Table 4: EFTA States' trade in values with the United Kingdom, 2017


Main imports and exports of the EFTA States

The most important categories of EFTA trading goods are shown in table 5. Machinery and mechanical appliances, vehicles, electrical machinery and precious stones and metals are the most prominent imported goods. Trade in gold, which falls under precious stones and metals, is especially relevant for Switzerland (see "Explanatory notes").


Table 5: EFTA States' top 5 trading goods, 2017


On the export side, fish and crustaceans, as well as aluminium, are highly important export goods for Iceland and Norway, while mineral fuels are Norway's most important export.

Exports of machinery and mechanical appliances are relevant for Liechtenstein, Norway and Switzerland. For Switzerland pharmaceutical products are also highly important. In a similar vein exports of optical, medical and surgical instruments are prominent for Iceland and Liechtenstein. The significance of all these categories in the EFTA States' exports points to the importance of a highly skilled work force in the respective economies.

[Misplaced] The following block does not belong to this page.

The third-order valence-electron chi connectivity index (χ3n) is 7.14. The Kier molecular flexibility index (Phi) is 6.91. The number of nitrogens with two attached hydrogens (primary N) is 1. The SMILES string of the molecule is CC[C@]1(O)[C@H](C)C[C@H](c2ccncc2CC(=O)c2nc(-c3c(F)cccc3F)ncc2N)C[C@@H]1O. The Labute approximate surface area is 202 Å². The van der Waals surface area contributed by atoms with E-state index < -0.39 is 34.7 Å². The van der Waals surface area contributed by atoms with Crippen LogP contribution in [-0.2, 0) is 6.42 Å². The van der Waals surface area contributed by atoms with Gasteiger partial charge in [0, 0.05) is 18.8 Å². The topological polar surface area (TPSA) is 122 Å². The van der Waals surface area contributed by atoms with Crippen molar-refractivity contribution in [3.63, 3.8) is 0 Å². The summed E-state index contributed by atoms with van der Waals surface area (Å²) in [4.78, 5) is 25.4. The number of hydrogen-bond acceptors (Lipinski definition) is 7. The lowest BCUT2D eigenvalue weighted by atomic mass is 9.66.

[1] There were 36 FTA partner countries in 2017. For latest figures and further information see here.


Explanatory notes

All figures are based on preliminary data for 2017 extracted from Eurostat's Comext trade data base and Statistics Norway on 23 April 2018.


Since the main focus of this publication is with trade figures as they are published in Comext database, the figures for values in trade presented for Iceland deviate from trade figures published by Statistics Iceland which are based on the UN Compilers Manual and not on the EU concept.